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How Jonah Lomu revolutionised a sport.

Posted Jan 19, 2011 by Shaun Edwards

Lomu revolutionized Rugby

Rugby Union has never been the most glamorous of sports, and for those of us who love the game that’s the way we like it.  There were no George Bests or David Gowers, winnings matches and then heading out for a night on the town in the company of all the ladies.  No, no: Rugby was for real men.  The closest it came to a pretty boy was probably Jean Pierre Rives, and he was as hard as a coffin nail.  Superstars were for those other sports, not rugby. 

And then a 6ft 5, 18st New Zealander appeared on the scene, and everything changed.

It seems remarkable given the one man marketing machine he eventually became, but when the 1995 Rugby World cup swung around, Jonah Lomu was just a twenty year old with two caps to his name that no one had really heard of.  Not one team was prepared for what was to come.  Having scored tries in both his debut World Cup match against Ireland as well as the quarter final against Scotland (both games dominated by the All Blacks), Lomu then went onto a career defining semi-final performance against an England side that were expecting to win.  Scoring four tries in a 45-29 defeat, Lomu absolutely crushed the favoured English backline.  Following the defeat, a stunned Will Carling could only summon up the back-handed compliment ‘He is a freak and the sooner he goes away the better.’

Huge,powerful men were rugby’s bread-and-butter and common enough within the sport.  Lomu, though, was a breed above.  Running his huge frame (which was around 250 pounds of muscle) at terrifying speeds that were more suited to an Olympic sprinter than a rugby winger, he could be virtually unstoppable when on his top form.  Indeed, such was his power that several of his most famous tries consisted of his simply running through and flattening members of the opposing defence.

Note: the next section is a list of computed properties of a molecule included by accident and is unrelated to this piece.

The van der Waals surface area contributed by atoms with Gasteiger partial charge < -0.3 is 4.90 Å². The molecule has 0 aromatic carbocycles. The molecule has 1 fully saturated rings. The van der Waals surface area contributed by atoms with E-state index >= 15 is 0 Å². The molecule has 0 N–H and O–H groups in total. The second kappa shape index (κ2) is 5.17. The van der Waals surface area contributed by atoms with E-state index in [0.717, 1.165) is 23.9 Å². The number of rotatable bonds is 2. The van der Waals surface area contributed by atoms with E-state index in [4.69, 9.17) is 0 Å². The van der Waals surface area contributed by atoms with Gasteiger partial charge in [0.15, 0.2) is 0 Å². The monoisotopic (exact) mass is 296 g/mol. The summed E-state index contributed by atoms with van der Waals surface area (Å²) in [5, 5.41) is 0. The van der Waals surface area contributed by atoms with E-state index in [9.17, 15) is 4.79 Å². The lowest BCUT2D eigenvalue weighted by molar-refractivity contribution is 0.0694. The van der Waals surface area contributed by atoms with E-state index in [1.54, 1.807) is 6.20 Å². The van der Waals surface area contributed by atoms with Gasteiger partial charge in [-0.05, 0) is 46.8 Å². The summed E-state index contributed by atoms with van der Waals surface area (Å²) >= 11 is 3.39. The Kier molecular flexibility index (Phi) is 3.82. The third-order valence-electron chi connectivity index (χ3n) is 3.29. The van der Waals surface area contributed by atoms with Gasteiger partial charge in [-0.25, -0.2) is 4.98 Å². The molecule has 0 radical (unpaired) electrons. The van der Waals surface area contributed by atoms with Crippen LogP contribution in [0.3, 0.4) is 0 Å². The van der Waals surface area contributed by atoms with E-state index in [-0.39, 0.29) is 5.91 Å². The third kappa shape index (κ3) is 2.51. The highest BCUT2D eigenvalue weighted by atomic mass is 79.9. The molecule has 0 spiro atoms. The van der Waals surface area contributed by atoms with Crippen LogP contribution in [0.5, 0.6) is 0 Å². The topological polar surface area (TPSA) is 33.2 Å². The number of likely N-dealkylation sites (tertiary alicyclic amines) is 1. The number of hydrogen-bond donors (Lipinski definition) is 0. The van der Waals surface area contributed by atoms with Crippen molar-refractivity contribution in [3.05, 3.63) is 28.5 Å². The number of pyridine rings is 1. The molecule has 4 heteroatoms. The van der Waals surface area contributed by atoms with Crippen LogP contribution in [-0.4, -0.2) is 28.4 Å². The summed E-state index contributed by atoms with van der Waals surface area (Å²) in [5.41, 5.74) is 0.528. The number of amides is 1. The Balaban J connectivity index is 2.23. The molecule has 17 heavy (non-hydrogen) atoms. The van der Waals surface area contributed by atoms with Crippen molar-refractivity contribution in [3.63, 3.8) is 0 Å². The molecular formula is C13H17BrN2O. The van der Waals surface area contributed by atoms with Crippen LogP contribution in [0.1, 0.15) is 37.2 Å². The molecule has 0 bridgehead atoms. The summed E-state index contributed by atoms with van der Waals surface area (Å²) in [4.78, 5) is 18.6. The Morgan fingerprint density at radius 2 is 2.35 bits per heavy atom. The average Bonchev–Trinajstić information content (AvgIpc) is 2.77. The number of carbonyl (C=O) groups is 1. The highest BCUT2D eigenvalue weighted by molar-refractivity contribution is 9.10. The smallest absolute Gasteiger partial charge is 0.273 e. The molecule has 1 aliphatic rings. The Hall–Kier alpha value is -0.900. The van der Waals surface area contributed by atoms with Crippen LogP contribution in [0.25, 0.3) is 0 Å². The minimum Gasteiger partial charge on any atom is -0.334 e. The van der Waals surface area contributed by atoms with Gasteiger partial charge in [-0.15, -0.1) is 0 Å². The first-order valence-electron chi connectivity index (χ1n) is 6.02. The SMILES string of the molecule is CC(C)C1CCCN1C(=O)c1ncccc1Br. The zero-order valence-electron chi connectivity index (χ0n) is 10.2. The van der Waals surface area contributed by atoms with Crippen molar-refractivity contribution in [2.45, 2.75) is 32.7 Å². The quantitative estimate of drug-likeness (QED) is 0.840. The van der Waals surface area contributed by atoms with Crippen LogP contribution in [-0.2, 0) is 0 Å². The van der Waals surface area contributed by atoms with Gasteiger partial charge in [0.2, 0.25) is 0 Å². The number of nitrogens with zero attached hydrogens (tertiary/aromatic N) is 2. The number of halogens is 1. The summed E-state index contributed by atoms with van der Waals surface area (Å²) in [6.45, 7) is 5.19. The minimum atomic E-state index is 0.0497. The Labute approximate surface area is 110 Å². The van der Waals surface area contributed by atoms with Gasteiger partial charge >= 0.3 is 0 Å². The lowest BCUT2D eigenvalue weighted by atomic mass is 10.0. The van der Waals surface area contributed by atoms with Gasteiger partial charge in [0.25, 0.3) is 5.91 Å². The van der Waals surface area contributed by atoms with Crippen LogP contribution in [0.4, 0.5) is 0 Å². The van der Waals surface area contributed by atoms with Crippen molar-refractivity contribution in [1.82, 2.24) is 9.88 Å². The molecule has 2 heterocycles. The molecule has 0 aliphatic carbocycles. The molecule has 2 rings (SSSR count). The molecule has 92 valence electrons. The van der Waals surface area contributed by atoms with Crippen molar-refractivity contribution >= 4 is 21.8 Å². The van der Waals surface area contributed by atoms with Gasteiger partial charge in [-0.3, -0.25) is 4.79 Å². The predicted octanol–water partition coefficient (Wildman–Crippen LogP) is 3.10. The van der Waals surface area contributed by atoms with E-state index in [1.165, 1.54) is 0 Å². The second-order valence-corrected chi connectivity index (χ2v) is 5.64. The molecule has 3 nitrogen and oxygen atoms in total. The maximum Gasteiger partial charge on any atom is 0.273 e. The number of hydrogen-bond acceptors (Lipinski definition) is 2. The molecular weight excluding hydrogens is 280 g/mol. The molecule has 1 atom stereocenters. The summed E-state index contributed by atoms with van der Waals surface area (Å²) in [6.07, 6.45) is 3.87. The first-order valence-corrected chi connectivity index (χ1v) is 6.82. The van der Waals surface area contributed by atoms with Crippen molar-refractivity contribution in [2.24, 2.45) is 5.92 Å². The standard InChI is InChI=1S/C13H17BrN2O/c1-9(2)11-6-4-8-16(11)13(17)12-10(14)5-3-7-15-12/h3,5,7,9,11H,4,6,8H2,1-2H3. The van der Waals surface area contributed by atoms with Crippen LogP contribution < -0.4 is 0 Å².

All the attacking prowess in the world, though, could do nothing for Lomu in the months following the 1995 World Cup when he diagnosed with nephritic syndrome, a disorder which causes the kidneys to leak excessive amounts of protein from blood into the urine, leading to his spending days between cup matches in bed simply recovering.  As Lomu himself states ‘My recovery period was a lot longer than the other players. They'd be ok after an hour - I'd have to stay in bed till the next session.’

By May 2003, Lomu had been placed on dialysis three times a week, and was given the warning that he could spend the rest of his life in a wheelchair if he did not receive a transplant soon, let alone play his beloved sport again.  Fortunately the transplant was complete in July 2004, and Lomu was able to begin rehabilitation and training to return to the game.

Although he never played for his country again after 2002, Lomu remains one of the most famous names to have ever played Rugby, and is still considered a household name the world over. 


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